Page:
Although several elections have been held in
Guinea-Bissau since the 1990s, the democratic system has
major shortcomings, not least because of the military's
involvement in politics. However, the military that
carried out coups in 1999, 2003 and 2012 handed over
power to civilian governments.
The constitution from 1984 has been changed several
times, including 1991 when multi-party democracy was
introduced. In 2001, Parliament approved a new
constitution, but it never came into force because the
then President Kumba Yalá never gave his approval.
Total population and chart of Guinea-Bissau for years of 2020, 2021, 2022, 2023 and 2024. Also covers population density, birth rate, death rate and population growth rates.
The president is head of state and is elected in
general elections for five years and can be re-elected
once. Laws are passed by the National Assembly (Assembleia
Nacional Popular, ANP), whose 102 members are elected
for a term of four years. The Prime Minister is
appointed by the President, on the advice of Parliament.
If the government cannot get its budget adopted by the
National Assembly, it must resign.
The country is divided into eight regions.
In 2019, there were nearly 50 political parties. Both
politics and other parts of society are still influenced
by which side they were on during the liberation war of
1963-1974. Nowadays, however, there is a new generation
of politicians who are not as tied to the past as the
The largest party is the African Independence
Party of Guinea-Bissau and Cape Verde (Partido
Africano da Independência da Guiné e Cabo Verde, PAIGC).
It was formed in 1956 and led the liberation struggle
against the Portuguese colonial power and ruled the
country from independence from 1974 to 1999. PAIGC lost
power in the 1999 elections, but has since won all
elections since 2004. Contradictions within PAIGC have
several times led to political crises. The most recent
was triggered in August 2015 when then-President José
Mário Vaz dismissed party mate Domingos Simões Pereira
from the Prime Minister's post (see Current Policy).
Simões Pereira was named 2018 new party leader.
The largest opposition party The Social
Renewal Party (Partido da Renovaçao Social, PRS) then
allied with the president's camp. The PRS was founded in
1992 by Kumba Yalá who was the country's president from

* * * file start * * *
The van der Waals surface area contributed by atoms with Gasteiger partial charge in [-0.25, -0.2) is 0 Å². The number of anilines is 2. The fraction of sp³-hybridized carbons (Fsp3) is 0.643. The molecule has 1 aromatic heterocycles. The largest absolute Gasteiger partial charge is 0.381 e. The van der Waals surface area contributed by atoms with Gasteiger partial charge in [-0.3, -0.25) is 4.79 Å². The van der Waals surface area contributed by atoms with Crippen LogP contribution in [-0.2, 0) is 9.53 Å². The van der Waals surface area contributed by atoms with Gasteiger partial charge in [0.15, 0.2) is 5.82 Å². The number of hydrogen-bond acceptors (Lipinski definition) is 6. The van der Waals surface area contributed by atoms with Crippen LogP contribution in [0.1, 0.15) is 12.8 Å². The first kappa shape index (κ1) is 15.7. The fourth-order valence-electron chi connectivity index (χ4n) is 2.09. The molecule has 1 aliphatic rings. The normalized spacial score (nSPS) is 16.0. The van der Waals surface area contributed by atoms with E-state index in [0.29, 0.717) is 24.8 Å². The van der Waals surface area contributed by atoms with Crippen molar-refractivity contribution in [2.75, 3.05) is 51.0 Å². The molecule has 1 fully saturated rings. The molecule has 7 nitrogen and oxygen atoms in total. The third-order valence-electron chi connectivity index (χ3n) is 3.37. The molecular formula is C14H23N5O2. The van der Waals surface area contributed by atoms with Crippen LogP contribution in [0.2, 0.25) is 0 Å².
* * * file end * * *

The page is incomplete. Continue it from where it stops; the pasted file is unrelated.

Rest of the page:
2000 to 2003 when he was deposed by the military (see
A further four parties are represented in the
National Assembly. The Republican Party for
Independence and Development (Partido
Republicano para a Independência eo Desenvolvimento,
Prid) and the New Democratic Party (Partido
para a Nova Democracia, PND) were formed in 2008 and
then had close ties to the then President João Bernardo
Vieira who was assassinated the following year (see
Modern History). The Democratic Alliance (Partido da
Convergência Democrática, PCD) and Union for Change (União
para a Mudança, UM), together with PAIGC, were part of
the government led by Carlos Correia 2015-2016 (see
A new opposition alliance, Conscious and
Discontented Citizens Alliance (Movimento de
Cidadaos Conscientes e Inconformados, MCCI), which was
formed in 2016 in protest of the inability of the
authorities to resolve the political crisis.
In 2018, a new party, the Movement for a
Democratic Alternative (Movimento de
Alternância Democrática, Madem-G15) was
formed by 15 PAIGC members who in 2016 were excluded
from the ruling party. Its candidate Umaro Sissoco
Embaló won the presidential election in late 2019,
though his victory was questioned by PAIGC (see Current
Another new party is the Assembly of the
People's Unity-Guinea-Bissau Democratic Party (Assembleia
do Povo Unido-Partido Democrático da Guiné-Bissau,
APU-PDGB), led by Nuno Gomes Nabiam,
who had close ties to former President Kumba Yalá.
Bubo Na Tchuto returns from exile
José Américo Bubo Na Tchuto, the former chief of the Navy, returns to
Guinea-Bissau from the exile in Gambia.
Call for presidential elections
On April 1, presidential elections are announced until June 28.
Both Wai and Vieira are killed
Batista Tagme Na Wai is killed in a bomb attack against the Defense
Headquarters. It is unclear who is behind the act, which is followed by fighting
in the capital Bissau. A day later, President Vieira is reported to have been
killed by soldiers close to Na Wai. National Assembly President Raimundo Pereira
is temporarily taking over as president.
President Guard is charged with shooting
Vieira's 400-man Presidential Guard is accused of firing Army Chief General
Batista Tagme Na Wai.